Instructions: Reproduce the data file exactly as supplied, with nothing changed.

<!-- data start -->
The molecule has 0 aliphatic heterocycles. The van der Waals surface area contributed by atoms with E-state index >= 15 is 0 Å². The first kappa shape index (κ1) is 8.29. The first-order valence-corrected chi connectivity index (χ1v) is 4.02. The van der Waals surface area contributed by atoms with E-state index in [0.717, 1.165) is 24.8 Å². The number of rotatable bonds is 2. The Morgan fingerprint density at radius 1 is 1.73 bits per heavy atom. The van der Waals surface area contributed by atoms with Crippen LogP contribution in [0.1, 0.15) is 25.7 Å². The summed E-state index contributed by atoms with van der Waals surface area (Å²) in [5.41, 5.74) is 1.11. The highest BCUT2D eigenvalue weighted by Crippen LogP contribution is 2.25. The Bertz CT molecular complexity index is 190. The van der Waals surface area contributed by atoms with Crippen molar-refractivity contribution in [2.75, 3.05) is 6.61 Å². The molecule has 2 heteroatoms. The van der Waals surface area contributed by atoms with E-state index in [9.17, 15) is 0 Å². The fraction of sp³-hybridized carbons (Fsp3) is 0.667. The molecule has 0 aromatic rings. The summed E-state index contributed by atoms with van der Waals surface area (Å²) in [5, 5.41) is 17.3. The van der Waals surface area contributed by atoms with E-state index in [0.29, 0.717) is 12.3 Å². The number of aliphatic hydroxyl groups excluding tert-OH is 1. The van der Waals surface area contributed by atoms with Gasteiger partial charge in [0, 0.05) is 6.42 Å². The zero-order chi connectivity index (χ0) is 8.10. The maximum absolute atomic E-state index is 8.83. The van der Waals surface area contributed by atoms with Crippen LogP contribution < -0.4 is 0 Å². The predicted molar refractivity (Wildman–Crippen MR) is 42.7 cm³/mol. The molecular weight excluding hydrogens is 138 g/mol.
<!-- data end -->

The molecule has 0 aliphatic heterocycles. The van der Waals surface area contributed by atoms with E-state index >= 15 is 0 Å². The first kappa shape index (κ1) is 8.29. The first-order valence-corrected chi connectivity index (χ1v) is 4.02. The van der Waals surface area contributed by atoms with E-state index in [0.717, 1.165) is 24.8 Å². The number of rotatable bonds is 2. The Morgan fingerprint density at radius 1 is 1.73 bits per heavy atom. The van der Waals surface area contributed by atoms with Crippen LogP contribution in [0.1, 0.15) is 25.7 Å². The summed E-state index contributed by atoms with van der Waals surface area (Å²) in [5.41, 5.74) is 1.11. The highest BCUT2D eigenvalue weighted by Crippen LogP contribution is 2.25. The Bertz CT molecular complexity index is 190. The van der Waals surface area contributed by atoms with Crippen molar-refractivity contribution in [2.75, 3.05) is 6.61 Å². The molecule has 2 heteroatoms. The van der Waals surface area contributed by atoms with E-state index in [9.17, 15) is 0 Å². The fraction of sp³-hybridized carbons (Fsp3) is 0.667. The molecule has 0 aromatic rings. The summed E-state index contributed by atoms with van der Waals surface area (Å²) in [5, 5.41) is 17.3. The van der Waals surface area contributed by atoms with E-state index in [0.29, 0.717) is 12.3 Å². The number of aliphatic hydroxyl groups excluding tert-OH is 1. The van der Waals surface area contributed by atoms with Gasteiger partial charge in [0, 0.05) is 6.42 Å². The zero-order chi connectivity index (χ0) is 8.10. The maximum absolute atomic E-state index is 8.83. The van der Waals surface area contributed by atoms with Crippen LogP contribution < -0.4 is 0 Å². The predicted molar refractivity (Wildman–Crippen MR) is 42.7 cm³/mol. The molecular weight excluding hydrogens is 138 g/mol.